Who Hijacked Our Country

Thursday, November 07, 2013

Speaking More Than One Language can Delay Onset of Dementia

Speaking two or more languages can delay the onset of dementia by up to five years.  These are the findings of a study conducted by Edinburgh University and Nizam's Institute of Medical Sciences in Hyderabad, India.  They examined 650 dementia patients.  The patients who were bilingual or multilingual had a much later onset of dementia than the ones who only spoke one language.

And it doesn’t matter if a person is illiterate.  People who can’t read or write still get the mental health benefits of speaking two or more languages.  Education level, occupation, gender and whether a person lives in an urban or rural environment — none of these factors matter.  Any way you look at it — to paraphrase Mel Brooks — it’s good to speak two languages.

According to the linked article:

“The researchers suggested bilingual switching between different sounds, words, concepts, grammatical structures and social norms constituted a form of natural brain training, which was likely to be more effective than any artificial brain training program.”

A professor from Edinburgh University said:

“These findings suggest that bilingualism might have a stronger influence on dementia than any currently available drugs.  This makes the study of the relationship between bilingualism and cognition one of our highest priorities.”

I wonder if dementia even exists in Holland — especially Amsterdam — where it seems every man, woman and child is fluent in half a dozen languages.  I remember standing in line at an information booth in Amsterdam; everybody in front of me was a different nationality.  The woman behind the counter was totally unfazed, rattling off one detailed answer after another in Spanish, German, Tagalog, Chinese, you name it.

At the opposite end of the spectrum, we have our own flagwaving Klanbaggers clamoring to Make English Americas Offical Language.



Anonymous Anonymous said...

most other countries are bordered by others that have different languages . That is one reason. Note that many US citizens are also now bilingual in español as well as englesia . It's all about demographics.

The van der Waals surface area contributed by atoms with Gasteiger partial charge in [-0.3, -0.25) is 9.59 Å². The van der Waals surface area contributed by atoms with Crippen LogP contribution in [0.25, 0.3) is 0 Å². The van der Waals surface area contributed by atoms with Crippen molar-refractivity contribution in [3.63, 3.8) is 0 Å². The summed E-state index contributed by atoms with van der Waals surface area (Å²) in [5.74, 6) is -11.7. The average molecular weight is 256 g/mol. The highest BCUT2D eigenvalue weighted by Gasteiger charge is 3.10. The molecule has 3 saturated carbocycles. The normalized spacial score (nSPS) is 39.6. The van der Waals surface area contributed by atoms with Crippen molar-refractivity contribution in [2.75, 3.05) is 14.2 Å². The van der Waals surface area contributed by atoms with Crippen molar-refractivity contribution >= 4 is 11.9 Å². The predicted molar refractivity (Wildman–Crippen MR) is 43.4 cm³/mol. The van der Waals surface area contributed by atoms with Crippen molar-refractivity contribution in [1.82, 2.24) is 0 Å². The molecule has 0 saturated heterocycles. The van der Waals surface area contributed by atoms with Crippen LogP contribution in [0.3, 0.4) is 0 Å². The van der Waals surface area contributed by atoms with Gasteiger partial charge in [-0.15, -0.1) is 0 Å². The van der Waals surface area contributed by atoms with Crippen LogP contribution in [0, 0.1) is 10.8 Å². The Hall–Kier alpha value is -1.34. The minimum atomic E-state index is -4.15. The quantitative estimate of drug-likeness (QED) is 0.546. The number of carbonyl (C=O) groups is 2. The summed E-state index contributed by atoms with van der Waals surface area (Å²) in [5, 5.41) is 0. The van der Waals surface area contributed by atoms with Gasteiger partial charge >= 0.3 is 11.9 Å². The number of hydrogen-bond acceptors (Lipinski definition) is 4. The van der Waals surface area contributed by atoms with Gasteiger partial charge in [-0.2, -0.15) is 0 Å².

November 7, 2013 at 4:00 PM  
Anonymous Anonymous said...

I always understood that as part of the Swedish Educational System you are required to learn 5 languages (some are electives). I also imagine in Belgium you have to learn at least French, Flemish, and German.

I'm still having problems with English Though as in the movie "Airplane" I do speak Jive



November 7, 2013 at 6:42 PM  
Anonymous Anonymous said...

Come to think about it, I remember getting in an argument with one Frenchman who talked about how Americans are so narrow minded about other cultures and only speak one language etc.,

I pointed out that the main reason why so many Europeans speak so many languages is because the borders have changed so often. In other words, they've been invaded.

We in the United States have never been invaded, we would be a different country if we had.


November 7, 2013 at 8:03 PM  
Anonymous Jess said...

This is very interesting. I wonder if it's because your brain is always working on figuring out what words to use with each language, keeps the brain excercising. I can speak French, conversational Spanish and I have been learning Punjabi for the last year or so.

November 7, 2013 at 9:51 PM  
Anonymous Circle Girl said...

I wish they would bring back foreign language requirements for high school. I had four years of German and two years of Latin, and it definitely enriched my life.

And if it helps stave off Alzheimer's, so much the better!

November 8, 2013 at 9:08 AM  
Blogger Tom Harper said...

Anonymous: True, demographics play a large role in this.

Erik: I didn't know that about Sweden, but it makes sense. Belgium too, since they have 3 official languages.

The U.S. has been the country that's doing the invading, instead of being invaded. That probably isn't increasing Americans' bilingual ability, other than soldiers who come home knowing a smattering of Arabic, Farsi, Vietnamese, etc.

Jess: Sounds like you're on your way to a long un-senile life. I know some French and German and a smattering of several other languages.

Circle Girl: I guess foreign languages and "the arts" have fallen by the wayside and are deemed "non-essential."

November 8, 2013 at 11:05 AM  
Blogger jadedj said...

¿Qué era este artículo?


Was ist dieser Artikel?

November 9, 2013 at 7:12 AM  
Blogger Tom Harper said...

jadedj: Der Artikel ist auf BBC, aber Englisch ist immer die offizielle Sprache.

November 9, 2013 at 1:31 PM  
Anonymous Circle Girl said...

jadedj, good for you! And Tom, nice use of German. I'm impressed!

November 11, 2013 at 2:42 PM  

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